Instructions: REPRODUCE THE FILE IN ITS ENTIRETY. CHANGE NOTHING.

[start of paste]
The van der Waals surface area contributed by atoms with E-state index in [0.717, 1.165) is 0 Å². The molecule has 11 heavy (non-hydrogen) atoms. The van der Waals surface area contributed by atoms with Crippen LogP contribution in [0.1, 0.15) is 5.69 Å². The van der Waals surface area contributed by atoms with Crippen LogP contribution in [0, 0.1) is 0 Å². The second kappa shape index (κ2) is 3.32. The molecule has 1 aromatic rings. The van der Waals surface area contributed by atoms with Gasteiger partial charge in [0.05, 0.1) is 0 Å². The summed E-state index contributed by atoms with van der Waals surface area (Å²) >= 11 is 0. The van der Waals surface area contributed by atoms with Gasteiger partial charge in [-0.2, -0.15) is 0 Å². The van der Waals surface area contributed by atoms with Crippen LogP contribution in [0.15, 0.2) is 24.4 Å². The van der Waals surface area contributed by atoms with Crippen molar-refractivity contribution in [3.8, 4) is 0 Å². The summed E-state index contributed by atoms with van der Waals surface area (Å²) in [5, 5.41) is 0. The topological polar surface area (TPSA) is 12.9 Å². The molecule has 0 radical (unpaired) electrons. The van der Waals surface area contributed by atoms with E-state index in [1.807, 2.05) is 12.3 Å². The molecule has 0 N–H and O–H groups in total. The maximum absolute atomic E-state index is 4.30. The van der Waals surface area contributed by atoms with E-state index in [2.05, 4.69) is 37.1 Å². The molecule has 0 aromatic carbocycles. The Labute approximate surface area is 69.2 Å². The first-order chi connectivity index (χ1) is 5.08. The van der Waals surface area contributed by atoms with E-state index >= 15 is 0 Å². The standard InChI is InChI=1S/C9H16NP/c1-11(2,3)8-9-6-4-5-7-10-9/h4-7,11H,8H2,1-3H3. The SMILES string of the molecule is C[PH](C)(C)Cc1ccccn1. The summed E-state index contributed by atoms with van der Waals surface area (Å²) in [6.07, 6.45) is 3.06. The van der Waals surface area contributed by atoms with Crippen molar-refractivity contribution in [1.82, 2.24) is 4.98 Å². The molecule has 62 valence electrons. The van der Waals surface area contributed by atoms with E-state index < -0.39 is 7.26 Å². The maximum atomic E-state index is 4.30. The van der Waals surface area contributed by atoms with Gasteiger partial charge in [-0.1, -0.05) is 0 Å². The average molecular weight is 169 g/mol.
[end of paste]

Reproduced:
The van der Waals surface area contributed by atoms with E-state index in [0.717, 1.165) is 0 Å². The molecule has 11 heavy (non-hydrogen) atoms. The van der Waals surface area contributed by atoms with Crippen LogP contribution in [0.1, 0.15) is 5.69 Å². The van der Waals surface area contributed by atoms with Crippen LogP contribution in [0, 0.1) is 0 Å². The second kappa shape index (κ2) is 3.32. The molecule has 1 aromatic rings. The van der Waals surface area contributed by atoms with Gasteiger partial charge in [0.05, 0.1) is 0 Å². The summed E-state index contributed by atoms with van der Waals surface area (Å²) >= 11 is 0. The van der Waals surface area contributed by atoms with Gasteiger partial charge in [-0.2, -0.15) is 0 Å². The van der Waals surface area contributed by atoms with Crippen LogP contribution in [0.15, 0.2) is 24.4 Å². The van der Waals surface area contributed by atoms with Crippen molar-refractivity contribution in [3.8, 4) is 0 Å². The summed E-state index contributed by atoms with van der Waals surface area (Å²) in [5, 5.41) is 0. The topological polar surface area (TPSA) is 12.9 Å². The molecule has 0 radical (unpaired) electrons. The van der Waals surface area contributed by atoms with E-state index in [1.807, 2.05) is 12.3 Å². The molecule has 0 N–H and O–H groups in total. The maximum absolute atomic E-state index is 4.30. The van der Waals surface area contributed by atoms with E-state index in [2.05, 4.69) is 37.1 Å². The molecule has 0 aromatic carbocycles. The Labute approximate surface area is 69.2 Å². The first-order chi connectivity index (χ1) is 5.08. The van der Waals surface area contributed by atoms with E-state index >= 15 is 0 Å². The standard InChI is InChI=1S/C9H16NP/c1-11(2,3)8-9-6-4-5-7-10-9/h4-7,11H,8H2,1-3H3. The SMILES string of the molecule is C[PH](C)(C)Cc1ccccn1. The summed E-state index contributed by atoms with van der Waals surface area (Å²) in [6.07, 6.45) is 3.06. The van der Waals surface area contributed by atoms with Crippen molar-refractivity contribution in [1.82, 2.24) is 4.98 Å². The molecule has 62 valence electrons. The van der Waals surface area contributed by atoms with E-state index < -0.39 is 7.26 Å². The maximum atomic E-state index is 4.30. The van der Waals surface area contributed by atoms with Gasteiger partial charge in [-0.1, -0.05) is 0 Å². The average molecular weight is 169 g/mol.